You are 100% not alone in this. If you ever want to chat, know you have a blogger friend here. 🙂

    1. Wow, so glad it’s not me! I notice it a lot when I am snowboarding, for me it’s become a total mental sport where I literally have to psyche myself up before a run~

    2. Amanda / Chasing My Sunshine, I mentioned to Liz in my post a bit further down, a book about fear and skiing that you might be interested in. The Yikes Zone: A Conversation With Fear – by Mermer Blakeslee. It’s the pre-eminent resource for both those in the ski industry and recreational skiers alike. Super good read and lots of case histories and little gems and a great formula for dealing with fear on the slopes! 🙂 Jane

  2. I feel ya. I was always a HELL YES AM I DOWN FOR WHATEVER until I got married last summer. All of the sudden, I have dreams about planes crashing (my husband is a pilot), about illnesses and about all of the bad stuff that can happen – something that never crossed my mind before age 30. Call it a late quarter life crisis, finally having my head out fo the clouds or all of the bad media everywhere. I don’t know, but I don’t like it.

    Definitely putting that book on my list then. And ice cream helps. One thing I clearly haven’t worried about is eating too much sugar.

    1. Catherine, I feel exactly the same – my partner and I are going on a 14 month round the world trip starting June 27th, we quit our jobs recently, rented out our flat and I’ve been thinking exactly the same things, every little thing escalates. What if I don’t like travelling and miss home? What if we’re ill when we’re away, what if this/that etc.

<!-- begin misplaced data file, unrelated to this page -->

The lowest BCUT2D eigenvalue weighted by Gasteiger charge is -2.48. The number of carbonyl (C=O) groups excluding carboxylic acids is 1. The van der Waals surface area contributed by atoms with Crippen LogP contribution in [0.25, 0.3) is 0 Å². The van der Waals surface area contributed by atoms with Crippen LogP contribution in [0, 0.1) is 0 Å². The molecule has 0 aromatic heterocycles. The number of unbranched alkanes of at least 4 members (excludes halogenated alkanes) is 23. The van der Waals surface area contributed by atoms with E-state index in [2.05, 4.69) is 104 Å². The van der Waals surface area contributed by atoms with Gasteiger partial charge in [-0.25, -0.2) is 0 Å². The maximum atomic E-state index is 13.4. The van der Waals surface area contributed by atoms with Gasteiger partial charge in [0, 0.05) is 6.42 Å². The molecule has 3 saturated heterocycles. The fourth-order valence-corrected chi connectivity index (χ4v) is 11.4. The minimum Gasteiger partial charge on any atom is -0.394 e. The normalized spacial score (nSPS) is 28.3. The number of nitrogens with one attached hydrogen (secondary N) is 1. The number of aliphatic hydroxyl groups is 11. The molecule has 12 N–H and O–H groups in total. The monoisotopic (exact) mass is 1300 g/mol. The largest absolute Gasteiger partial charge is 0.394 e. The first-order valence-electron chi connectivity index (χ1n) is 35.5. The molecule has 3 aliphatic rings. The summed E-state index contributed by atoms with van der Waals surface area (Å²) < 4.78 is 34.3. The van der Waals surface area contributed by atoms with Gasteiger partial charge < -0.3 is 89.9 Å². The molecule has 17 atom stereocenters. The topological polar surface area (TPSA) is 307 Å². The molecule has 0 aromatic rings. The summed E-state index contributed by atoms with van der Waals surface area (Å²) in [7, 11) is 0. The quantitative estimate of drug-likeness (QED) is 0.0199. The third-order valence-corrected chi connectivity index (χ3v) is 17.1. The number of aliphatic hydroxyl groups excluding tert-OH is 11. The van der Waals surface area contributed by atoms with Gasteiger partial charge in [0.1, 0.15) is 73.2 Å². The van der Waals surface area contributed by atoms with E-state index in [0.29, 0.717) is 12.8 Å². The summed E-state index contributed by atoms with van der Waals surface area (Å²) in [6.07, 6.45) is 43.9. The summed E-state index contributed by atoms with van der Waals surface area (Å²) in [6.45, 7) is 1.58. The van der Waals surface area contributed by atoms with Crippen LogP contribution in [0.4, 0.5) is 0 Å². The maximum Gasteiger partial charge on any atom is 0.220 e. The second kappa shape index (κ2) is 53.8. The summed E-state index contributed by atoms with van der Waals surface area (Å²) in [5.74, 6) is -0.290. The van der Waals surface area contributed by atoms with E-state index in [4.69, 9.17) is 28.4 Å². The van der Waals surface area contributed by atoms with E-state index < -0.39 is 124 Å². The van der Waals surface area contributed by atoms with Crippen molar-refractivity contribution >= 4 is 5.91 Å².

Don’t think I’ve worried so much before I was 30! But trying to be more positive and curious!

      Thanks for your post, Liz.

  3. I love reading your blog and checking out your travel pictures, and I know there’s tons of other people who support you in that way. But maybe in this case you need to take a break and seek professional help.

    I’ve dealt with not being able to work like other people because I had serious planning and concentration issues. Got help and it appeared I have ADHD. Learned to deal with it and now I can use it as a strength. 8 years later I suffered from al lot of mental and physical tiredness and inexplainable pain – it appeared I was seriously overworked. Had I not sought out help, I would feel like the same terrible Charlotte still.

    The sooner you tackle something like this, the sooner you’ll feel like your old happy self again. Don’t let these nasty feelings fuck up your dream!

    Lots of love,
    Charlotte

  4. I LOVE LOVE LOVE that book!! It also spoke to me when I was going through some rough times, discovering the same fears that you talk about. I remember recently, I went to Nicaragua, traveling internationally for the first time in 2 years. Even though I was with my brother, enough time had passed that traveling internationally was no longer something I was used to or as comfortable with, unfortunately.

    Of course, the only solution is exactly what you said! To push through it and get used to it again.